Selecting the Right Running Shoes
There are many factors to consider when choosing a pair of running shoes. For beginners, it can often be difficult to determine which factors are the most important to consider, and trying to take all of them into account without spending a fortune can be a challenge. First and foremost, your running shoes need to be flexible, durable and supportive.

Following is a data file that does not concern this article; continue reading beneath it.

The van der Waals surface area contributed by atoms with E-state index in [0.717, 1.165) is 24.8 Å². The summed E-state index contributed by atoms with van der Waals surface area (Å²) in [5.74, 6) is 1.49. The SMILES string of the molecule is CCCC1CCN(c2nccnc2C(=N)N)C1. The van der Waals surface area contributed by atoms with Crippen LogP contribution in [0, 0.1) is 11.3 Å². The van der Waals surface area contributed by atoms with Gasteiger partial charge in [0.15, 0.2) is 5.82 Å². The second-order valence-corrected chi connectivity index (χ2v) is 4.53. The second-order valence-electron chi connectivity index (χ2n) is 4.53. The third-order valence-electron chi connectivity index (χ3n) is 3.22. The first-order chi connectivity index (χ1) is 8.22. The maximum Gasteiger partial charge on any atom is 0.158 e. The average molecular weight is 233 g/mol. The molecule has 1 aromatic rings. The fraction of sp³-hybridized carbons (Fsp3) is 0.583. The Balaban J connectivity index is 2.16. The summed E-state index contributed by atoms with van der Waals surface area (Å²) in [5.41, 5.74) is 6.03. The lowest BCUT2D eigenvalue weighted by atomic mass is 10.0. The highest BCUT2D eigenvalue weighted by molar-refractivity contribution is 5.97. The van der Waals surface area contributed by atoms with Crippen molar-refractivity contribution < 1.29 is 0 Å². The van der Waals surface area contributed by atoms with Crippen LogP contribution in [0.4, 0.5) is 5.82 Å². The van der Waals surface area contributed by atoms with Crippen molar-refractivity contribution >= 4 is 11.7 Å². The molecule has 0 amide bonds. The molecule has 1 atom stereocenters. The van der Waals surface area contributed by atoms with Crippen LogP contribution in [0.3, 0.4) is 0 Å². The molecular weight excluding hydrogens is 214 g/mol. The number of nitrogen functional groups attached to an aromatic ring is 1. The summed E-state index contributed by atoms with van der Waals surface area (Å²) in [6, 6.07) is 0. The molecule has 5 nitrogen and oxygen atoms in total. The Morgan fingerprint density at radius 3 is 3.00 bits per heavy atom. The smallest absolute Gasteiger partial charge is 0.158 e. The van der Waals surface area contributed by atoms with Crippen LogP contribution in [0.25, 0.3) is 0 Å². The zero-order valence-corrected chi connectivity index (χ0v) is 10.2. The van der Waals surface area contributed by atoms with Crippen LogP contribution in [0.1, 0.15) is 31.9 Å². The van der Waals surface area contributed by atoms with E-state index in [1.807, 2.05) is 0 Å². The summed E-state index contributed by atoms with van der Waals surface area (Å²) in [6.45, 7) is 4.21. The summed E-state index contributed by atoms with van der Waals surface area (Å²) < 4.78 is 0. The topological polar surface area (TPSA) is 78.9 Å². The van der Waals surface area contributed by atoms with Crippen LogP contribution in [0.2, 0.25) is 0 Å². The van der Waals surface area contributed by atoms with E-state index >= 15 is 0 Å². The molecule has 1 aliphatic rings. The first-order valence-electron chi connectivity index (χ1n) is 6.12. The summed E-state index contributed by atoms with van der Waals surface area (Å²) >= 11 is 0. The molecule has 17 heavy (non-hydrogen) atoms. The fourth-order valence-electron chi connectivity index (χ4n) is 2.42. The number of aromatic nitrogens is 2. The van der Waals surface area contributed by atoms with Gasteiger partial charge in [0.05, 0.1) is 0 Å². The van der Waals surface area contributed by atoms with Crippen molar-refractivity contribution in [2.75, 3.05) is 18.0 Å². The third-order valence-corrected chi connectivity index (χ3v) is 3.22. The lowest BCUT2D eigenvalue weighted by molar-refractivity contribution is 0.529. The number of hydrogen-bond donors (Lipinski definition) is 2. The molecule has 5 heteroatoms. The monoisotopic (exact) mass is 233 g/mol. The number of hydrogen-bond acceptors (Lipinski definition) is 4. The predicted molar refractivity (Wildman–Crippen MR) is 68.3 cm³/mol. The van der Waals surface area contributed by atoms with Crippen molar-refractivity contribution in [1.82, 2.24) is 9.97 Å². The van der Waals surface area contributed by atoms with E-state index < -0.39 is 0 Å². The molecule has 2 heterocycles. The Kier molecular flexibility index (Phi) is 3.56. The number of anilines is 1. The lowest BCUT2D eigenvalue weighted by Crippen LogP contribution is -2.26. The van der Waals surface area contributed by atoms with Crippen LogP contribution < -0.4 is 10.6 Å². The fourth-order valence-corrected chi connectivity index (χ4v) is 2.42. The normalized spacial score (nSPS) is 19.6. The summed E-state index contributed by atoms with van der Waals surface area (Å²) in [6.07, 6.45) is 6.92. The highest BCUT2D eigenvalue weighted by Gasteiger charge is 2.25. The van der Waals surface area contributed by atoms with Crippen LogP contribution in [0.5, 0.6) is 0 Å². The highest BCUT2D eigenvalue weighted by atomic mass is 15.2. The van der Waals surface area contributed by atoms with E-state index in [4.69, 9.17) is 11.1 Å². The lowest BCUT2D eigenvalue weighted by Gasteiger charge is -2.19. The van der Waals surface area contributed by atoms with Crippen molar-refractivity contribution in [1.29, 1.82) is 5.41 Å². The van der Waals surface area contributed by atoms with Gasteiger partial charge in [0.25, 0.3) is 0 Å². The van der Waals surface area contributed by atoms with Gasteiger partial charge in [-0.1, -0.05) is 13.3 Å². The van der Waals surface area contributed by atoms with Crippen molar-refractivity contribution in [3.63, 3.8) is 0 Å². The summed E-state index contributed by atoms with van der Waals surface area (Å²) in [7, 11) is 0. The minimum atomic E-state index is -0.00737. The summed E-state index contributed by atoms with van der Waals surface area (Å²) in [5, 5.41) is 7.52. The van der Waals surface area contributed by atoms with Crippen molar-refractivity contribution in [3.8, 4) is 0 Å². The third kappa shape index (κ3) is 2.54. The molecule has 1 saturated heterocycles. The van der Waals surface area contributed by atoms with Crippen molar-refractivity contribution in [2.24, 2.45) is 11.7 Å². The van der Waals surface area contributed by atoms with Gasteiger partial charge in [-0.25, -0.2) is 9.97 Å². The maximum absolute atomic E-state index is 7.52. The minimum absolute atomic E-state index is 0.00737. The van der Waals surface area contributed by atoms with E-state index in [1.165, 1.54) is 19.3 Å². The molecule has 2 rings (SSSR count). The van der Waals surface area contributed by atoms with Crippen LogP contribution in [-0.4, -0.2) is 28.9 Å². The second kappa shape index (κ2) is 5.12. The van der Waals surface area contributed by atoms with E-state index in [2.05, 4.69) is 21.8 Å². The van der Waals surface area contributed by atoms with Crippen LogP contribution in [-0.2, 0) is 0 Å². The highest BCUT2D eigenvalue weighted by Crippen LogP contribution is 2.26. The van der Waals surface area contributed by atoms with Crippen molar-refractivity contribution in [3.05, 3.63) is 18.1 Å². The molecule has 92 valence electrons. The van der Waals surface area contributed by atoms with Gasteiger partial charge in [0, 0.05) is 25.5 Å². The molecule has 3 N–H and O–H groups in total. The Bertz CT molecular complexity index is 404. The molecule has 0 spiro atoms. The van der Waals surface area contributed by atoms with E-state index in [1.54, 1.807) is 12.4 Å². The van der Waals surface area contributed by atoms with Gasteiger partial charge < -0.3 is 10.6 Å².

A good first step which can simplify the process of purchasing running shoes, is gait analysis. Most good sports shoe shops offer free gait analysis, meaning shoe fitters can use technology to analyse how much your foot rolls inwards when you run and the point at which your foot strikes the ground. This can go along way in determining whether you need more or less cushioning on the sole, and whether your shoe needs to be more flexible or rigid. Many people find it helpful to base their choice of shoe off of their preferred running surface. If you usually run on tarmac or hard surfaces, running shoes with more cushioning on the soles will help with shock absorption and prevent sprains. You can also go for a shoe with slightly more flexibility, as the surface you are running on will generally be more even. If you are exclusively running on softer surfaces such as grass or mud trails, trail shoes with a deep tread that offer more stability and ankle support are the best option. However, these won’t be appropriate if you also run on tarmac, as the grip studs will press into the soles of your feet and cause discomfort. In essence, there are five different types of running shoes, and determining which type is right for you all depends on the combination of your running style and the surface that you prefer to run on: Motion Control Running Shoe Motion control running shoes are ideal for any runner who overpronates (their foot rolls inwards too much as they run). Designed to reduce or control excessive rolling action of the foot and provide additional shock absorption they are usually the most rigid type of shoe. Cushioned Running Shoe Cushioning is important for runners who underpronate; either if your feet do not roll inward enough or roll outward too much. The rolling motion helps your foot absorb the shock of every step that would otherwise be sent through your joints towards your spine. Stability Running Shoe Stability shoes provide cushioning, medial support, and durability as a compromise between motion control and cushioned shoes. They’re designed to stop excess motion of your foot and ankle without restricting movement too much. Lightweight Running Shoe Lightweight running shoes are a more flexible shoe in general. Lightweight shoes tend to come with decreased weight and more flexible cushioning, that combines the best of "minimalist" approach (making it feel like you aren't wearing shoes) along with cushioning to protect your feet. Lightweight shoes will decrease your fatigue and pain after a run, as well as being incredibly comfortable. Trail Running Shoes These shoes tend to have a different, special set of features designed to help you run on all kinds of rugged terrain from hard pack, soft pack, fell, or a combination. The main focus of trail running shoes however is the level of grip they offer. Differing from shoe to shoe the outer sole will have a deeper tread to provide traction and stability on slippery and uneven surfaces and a lower profile to ensure a quicker response to the changing terrain. Now you know the different processes that go into choosing the correct running shoe, hopefully the process will be less daunting. You don’t have to break the bank to assure good quality, and never buy a pair of running shoes just because they are ‘on trend’ or well reviewed at that particular time.